Daria Martin’s first survey exhibition in a UK public gallery presents a selection of short 16mm films made over the last 10 years, including the premier of an ambitious new work, Sensorium Tests. Throughout this period, Martin has pursued a sustained enquiry into numerous pressing issues relating to film, art and culture, including enchantment, voyeurs and artificial intelligence. 

The exhibition includes the following films: Closeup Gallery (2003), in which a magician and his assistant engage in a strange game where cards dance, as if equivalent with inner worlds; Soft Materials (2004) where intimate relationships between man and machine are nurtured in an artificial intelligence laboratory; Harpstrings and Lava (2007) a dark narrative that animates dream images through clashing textures and structures; and the new film Sensorium Tests (2012), which revolves around a recently recognised neurological condition called ‘mirror-touch synaesthesia’. 

People affected with mirror touch synaesthesia experience a physical sense of touch on their own bodies when they see other people, or sometimes even objects, being touched.  Using staged scenarios based on a real life experiment into this condition, the film explores how sensations might be created and shared between people and objects.

Encountering art has always produced varying degrees of engagement and interaction, whether triggering personal memories, associations or feelings, or more recently in literal, physical responses to immersive, participatory installations. In some ways, Martin’s work turns these distinctions on their head, using mirror-touch synaesthesia to render virtual or remote activities indistinguishable from literal actions.

Martin’s work often raises questions about what it means to be ‘touched’ by cinema and alternates playfully between luring the viewer through sensuous images and lush archetypes, and pushing them back into an awareness of artifice. This intentionally crafted push and pull, Martin says, is a reflection of the essential contradictions of the medium of film: its ephemerality together with a physical realisation of fantasy.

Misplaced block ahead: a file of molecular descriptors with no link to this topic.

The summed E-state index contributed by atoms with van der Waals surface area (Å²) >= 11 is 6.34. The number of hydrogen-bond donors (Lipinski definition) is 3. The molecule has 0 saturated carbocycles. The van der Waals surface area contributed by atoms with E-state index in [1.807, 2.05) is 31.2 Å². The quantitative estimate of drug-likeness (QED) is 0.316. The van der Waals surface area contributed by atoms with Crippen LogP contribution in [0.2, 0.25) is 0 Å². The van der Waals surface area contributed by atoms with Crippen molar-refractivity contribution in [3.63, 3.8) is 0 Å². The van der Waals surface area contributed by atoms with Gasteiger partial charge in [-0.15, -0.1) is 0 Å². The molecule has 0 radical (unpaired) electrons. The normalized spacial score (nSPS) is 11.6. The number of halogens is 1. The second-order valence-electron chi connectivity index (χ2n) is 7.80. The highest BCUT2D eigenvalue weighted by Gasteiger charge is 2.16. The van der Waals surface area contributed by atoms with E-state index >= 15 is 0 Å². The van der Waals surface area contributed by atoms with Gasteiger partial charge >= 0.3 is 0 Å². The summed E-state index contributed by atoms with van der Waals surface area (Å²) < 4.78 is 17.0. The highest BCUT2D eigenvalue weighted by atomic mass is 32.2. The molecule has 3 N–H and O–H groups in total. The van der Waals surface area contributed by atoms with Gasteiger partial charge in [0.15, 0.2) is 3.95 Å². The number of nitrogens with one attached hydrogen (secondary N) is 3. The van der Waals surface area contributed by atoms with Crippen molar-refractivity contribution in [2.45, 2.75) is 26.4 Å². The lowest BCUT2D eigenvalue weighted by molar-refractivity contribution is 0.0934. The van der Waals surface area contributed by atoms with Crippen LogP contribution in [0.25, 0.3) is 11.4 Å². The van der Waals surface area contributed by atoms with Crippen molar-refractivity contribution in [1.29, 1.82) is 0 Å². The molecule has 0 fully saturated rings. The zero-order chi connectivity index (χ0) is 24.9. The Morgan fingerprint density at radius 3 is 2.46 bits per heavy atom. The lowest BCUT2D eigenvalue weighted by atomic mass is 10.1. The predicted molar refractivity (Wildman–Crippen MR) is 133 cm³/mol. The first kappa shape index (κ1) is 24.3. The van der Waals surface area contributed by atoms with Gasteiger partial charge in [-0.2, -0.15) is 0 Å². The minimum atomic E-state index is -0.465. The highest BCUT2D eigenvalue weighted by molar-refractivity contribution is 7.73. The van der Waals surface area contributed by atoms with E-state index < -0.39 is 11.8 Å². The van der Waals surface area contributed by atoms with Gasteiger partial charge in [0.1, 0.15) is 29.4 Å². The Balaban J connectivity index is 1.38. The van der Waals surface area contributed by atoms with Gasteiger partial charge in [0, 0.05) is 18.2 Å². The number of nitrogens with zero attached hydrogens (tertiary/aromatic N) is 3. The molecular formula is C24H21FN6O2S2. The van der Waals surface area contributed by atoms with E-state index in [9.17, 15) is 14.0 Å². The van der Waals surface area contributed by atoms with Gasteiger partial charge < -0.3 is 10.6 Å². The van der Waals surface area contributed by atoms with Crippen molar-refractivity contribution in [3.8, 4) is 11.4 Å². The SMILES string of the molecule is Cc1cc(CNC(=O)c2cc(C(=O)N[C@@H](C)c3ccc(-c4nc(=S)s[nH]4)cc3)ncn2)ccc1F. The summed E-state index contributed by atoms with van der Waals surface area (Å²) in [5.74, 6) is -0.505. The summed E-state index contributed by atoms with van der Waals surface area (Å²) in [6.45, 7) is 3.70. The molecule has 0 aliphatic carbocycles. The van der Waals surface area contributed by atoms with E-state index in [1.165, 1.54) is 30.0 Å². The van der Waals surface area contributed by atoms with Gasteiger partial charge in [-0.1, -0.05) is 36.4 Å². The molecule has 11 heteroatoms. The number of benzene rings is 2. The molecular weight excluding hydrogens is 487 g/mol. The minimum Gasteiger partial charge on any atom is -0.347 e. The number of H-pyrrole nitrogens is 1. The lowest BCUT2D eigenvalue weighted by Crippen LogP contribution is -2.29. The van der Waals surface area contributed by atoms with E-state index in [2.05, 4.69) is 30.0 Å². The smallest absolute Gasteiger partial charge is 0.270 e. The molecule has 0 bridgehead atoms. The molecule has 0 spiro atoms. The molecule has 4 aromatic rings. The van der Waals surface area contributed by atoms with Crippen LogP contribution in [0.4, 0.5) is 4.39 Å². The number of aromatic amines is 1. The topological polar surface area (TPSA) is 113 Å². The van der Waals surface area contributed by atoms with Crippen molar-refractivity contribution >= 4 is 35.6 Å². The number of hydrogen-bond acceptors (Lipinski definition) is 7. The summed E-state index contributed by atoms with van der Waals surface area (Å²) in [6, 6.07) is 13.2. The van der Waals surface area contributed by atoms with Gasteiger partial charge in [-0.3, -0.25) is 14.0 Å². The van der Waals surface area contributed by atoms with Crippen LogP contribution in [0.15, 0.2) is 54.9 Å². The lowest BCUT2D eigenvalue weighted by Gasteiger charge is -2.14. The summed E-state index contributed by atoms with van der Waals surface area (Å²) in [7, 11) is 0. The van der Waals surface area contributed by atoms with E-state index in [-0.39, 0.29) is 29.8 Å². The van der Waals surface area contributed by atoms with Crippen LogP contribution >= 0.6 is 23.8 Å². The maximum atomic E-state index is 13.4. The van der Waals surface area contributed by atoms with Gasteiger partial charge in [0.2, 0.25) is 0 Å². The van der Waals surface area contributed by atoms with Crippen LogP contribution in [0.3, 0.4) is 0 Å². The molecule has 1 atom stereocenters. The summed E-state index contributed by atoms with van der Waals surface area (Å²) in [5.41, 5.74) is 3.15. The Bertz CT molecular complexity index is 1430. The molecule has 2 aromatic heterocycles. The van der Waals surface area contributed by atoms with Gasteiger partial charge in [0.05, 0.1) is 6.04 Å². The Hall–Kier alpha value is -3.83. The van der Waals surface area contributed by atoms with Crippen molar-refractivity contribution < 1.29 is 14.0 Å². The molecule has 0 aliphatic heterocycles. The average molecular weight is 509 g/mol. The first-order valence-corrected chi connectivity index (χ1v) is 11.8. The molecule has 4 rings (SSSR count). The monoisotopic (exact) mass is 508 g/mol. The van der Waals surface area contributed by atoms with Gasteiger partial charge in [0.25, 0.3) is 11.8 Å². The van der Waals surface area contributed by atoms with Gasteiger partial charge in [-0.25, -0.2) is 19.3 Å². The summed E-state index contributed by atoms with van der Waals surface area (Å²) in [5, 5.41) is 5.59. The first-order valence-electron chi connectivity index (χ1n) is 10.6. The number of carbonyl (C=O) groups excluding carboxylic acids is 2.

Combining elements of painting, sculpture, performance art, dance, music and science, Martin’s films re-enact on a modest basis the historical ideal of the ‘gesamtkunstwerk’ or total artwork in order to create new frictions. Her casts frequently include musicians, choreographers and actors, and practitioners of professions or members of subcultures not normally placed before the camera. The cast of Sensorium Tests comprises the Romanian actress Anamaria Marinca as well as several non-actors, including the synaesthete James Wannterton, who ‘tastes words’.

A diverse programme of public and family events accompanies the exhibition, including free exhibition tours, regular and February Half Term children’s workshops, a Friday night film programme selected by the artist (to enrich the references to these works in the catalogue), and Daria Martin In Conversation with Catherine Wood, Curator, Contemporary Art / Performance Tate Modern, on Thursday 23 February at 6.30pm.  See our Events pages for full details.  

Artist Brief Biography
Daria Martin (b.1973, San Francisco) studied Humanities at Yale and received her M.F.A. from the University of California, Los Angeles, in 2000.  Based in London since 2002, Martin’s solo exhibitions include the Stedelijk Museum, Amsterdam (2006), Kunstverein in Hamburg, Kunsthalle Zürich (both 2005), Museum of Contemporary Art Chicago (2009) which toured to the New Museum, New York and the Hammer Museum, Los Angeles.  Recent group shows include Move: Art and Dance Since the Sixties, shown at the Hayward Gallery in 2010 and toured to Munich and Dusseldorf, 2011, and Animism, presented by the Generali Foundation, Vienna, 2011.   Martin has also exhibited her films in venues such as the Museum of Contemporary Art, Los Angeles, and Tate Modern, London.  Her work is currently on view at the Pompidou Centre, Paris in Danser Sa Vie and a solo show opened at Galleria Raffaella Cortese, Milan in December 2011. She has been a senior lecturer at the Ruskin School of Drawing and Fine Art at University of Oxford since 2006.  The artist is represented by Maureen Paley, London.    

The exhibition design has been produced by Post Works (Melissa Appleton and Matthew Butcher), whose work combines built structures and installations, with performances and film; recent projects have been seen at the ICA and Royal Academy of Arts, London.

The accompanying publication Daria Martin: Sensorium Tests, has been designed by APFEL – A Practice for Everyday Life, a London design agency working with some of the world's leading brands, companies, institutions and individual. They frequently collaborate with architects and curators; clients include the Hayward Gallery, ICA Boston, Tate Modern & Britain, Turner Prize and the Victoria & Albert Museum.


Exhibition generously supported by the Stanley Thomas Johnson FoundationMaureen Paley and the Daria Martin Exhibition Circle of Friends, including Sarah and Louis Elson, Nicoletta Fiorucci. Alison and Paul Myners, Valeria and Gregorio Napoleone, Maria Sukkar, Bina von Stauffenberg and those who wish to remain anonymous.  Sensorium Tests is supported by an arts award from The Wellcome Trust and Arts Council England.